to red paper

I am so surprised

My mom loves me
shadows and all
now and forever.

__________________________

My mother used to quote “Pack all your troubles in your saddlebags and ride forth singing.” Does anyone know where this if from? I have not found the source. It could be her mother or her mother’s parents.

The photograph is my father, the year my sister died of cancer, 2012. He died in 2013.

Finish?

“Get rid of him. Send a letter. Never speak to him again.” Male friend one.

“You need to read He’s Just Not That Into You.” Male friend two.

“There are other fish in the sea.” Brother.

“Men are too high maintenance.” Female mentor twenty years older than me.

But but but.

A poem circles in her head. “There was a little girl, who had a little curl, right in the middle of her forehead. When she was good, she was very very good. When she was bad she was horrid.”

We are like the poem. We bring out each other’s small child, two to four years old, who was hidden and traumatized. We laugh like hyenas. We play with words. We compare childhoods, each sometimes terrible, each full of scars. And when we disagree, we are also like four year olds. We want to stomp our feet and sulk. He wins the sulking award though. I worked through an awful lot of it with my sister and much effort, over 40 years. My sister was as smart as me or smarter intellectually. It’s the emotional part that is so hard to heal. Will you or won’t you, will you or won’t you, will you or won’t you, won’t you join the dance?

I don’t think he will.

But, but, but.

The small bird of hope sings happily and says he will, he will, he will…

For the Ragtag Daily Prompt: finish.

The photograph is me and my daughter years ago. Her expression is very thoughtful because I think this is the first time she is seated in an adult chair. She is thinking about it. I am not sure who took the photograph.

Epilogue.

Doll culture

When I was married, my husband described my parents as “Time-Warp Beatniks”. That is a good description. We had no television until I was nine and my sister was six, because my parents disapproved of television. This lack made me even less social at school, even though I was never ever good a small talk. I still don’t understand the small talk code.

My mother disliked Barbie, so she conspired with her brothers. We had five girls and two boys in my maternal cousin generation. My mother got the four younger girls all 8 inch china dolls, instead of Barbie. The next summer, the younger boy got one too, since the girls were all sewing and building furniture and generally going to town with them.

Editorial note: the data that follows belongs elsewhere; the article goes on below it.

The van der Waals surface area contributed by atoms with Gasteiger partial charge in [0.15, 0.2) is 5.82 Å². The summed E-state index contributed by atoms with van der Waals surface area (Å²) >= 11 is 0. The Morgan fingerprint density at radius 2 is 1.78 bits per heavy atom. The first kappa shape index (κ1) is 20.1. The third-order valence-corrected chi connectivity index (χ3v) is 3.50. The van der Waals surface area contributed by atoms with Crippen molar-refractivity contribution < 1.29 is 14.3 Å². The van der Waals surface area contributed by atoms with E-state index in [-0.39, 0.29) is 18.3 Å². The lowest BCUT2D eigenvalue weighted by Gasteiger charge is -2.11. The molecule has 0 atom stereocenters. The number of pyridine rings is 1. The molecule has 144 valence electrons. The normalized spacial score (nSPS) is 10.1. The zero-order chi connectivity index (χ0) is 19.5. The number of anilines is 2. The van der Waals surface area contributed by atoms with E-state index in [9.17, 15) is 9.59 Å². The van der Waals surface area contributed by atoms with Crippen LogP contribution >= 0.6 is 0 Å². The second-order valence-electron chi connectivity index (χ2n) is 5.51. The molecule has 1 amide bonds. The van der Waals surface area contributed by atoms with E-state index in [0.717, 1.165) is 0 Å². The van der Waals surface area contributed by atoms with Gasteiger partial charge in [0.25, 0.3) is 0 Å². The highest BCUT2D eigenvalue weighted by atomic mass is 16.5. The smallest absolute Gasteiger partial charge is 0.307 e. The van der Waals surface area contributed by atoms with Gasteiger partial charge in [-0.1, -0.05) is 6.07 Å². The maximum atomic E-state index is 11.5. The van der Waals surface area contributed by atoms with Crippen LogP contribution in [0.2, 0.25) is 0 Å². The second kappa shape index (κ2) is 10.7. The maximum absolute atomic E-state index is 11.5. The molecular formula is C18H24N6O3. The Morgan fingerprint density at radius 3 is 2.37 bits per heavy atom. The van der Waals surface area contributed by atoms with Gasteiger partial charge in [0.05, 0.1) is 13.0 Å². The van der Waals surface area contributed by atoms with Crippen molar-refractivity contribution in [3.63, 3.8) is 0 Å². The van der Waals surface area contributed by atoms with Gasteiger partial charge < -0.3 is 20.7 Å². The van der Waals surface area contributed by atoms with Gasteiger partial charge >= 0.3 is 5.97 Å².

I was also given the doll in the picture. She was my grandmother’s china doll, Katherine White Burling. I do not know who sewed the dress that she has on, possibly my great grandmother. The stitches are by hand and tiny. We understood that the dolls’s world was in the late 1800s and since this doll came with a wardrobe, we sewed doll nine patch quilts and my grandmother helped make demure pantaloons for our dolls.

My sister and I did manage to score Barbies eventually, though our china doll world was much more full. The china dolls went with us to Ontario, to Blind River, Canada, where my maternal family has shacks on a lake. We were all allowed to use scrap wood to build tables and chairs and benches and beds, as long as we PUT THE TOOLS AWAY.

Meanwhile, my paternal grandmother, Evelyn Bayers Ottaway, was a brilliant knitter. She taught me to knit at age 8, but it didn’t really take. I learned again in Denmark and still knit. Grandma Ottaway knit elaborate Barbie clothes on microscopic needles. I still have a few of them. They were in the late 1960s and early 70s and really beautiful. One was a tiny knit stole, with a mohair, lined with brown satin. My china dolls stole it from my Barbies. Or perhaps there was an exchange, I don’t know.

The hand sewing came in handy. I have had surgeons ask me where I learned to stitch. “Doll clothes,” I say. They tend to look confused at that.

At one point I had a patient here who was indigenous to the area and age 104. She told me, “When I was in my twenties, even if I dressed like the Caucasian women, they would get up and move to a different pew if I sat by them in church.” I apologized. She told me not to worry, things are changing. So in the photograph, the woman behind my grandmother’s doll is an indigenous weaver. There is a tiny baby on a cradle board. They are having tea together. That is wishful thinking on my part, but we are allowed to wish for peace and work for harmony. Two cultures, still trying to come together with respect.

Blessings and peace you.

__________________________

For the Ragtag Daily Prompt: culture.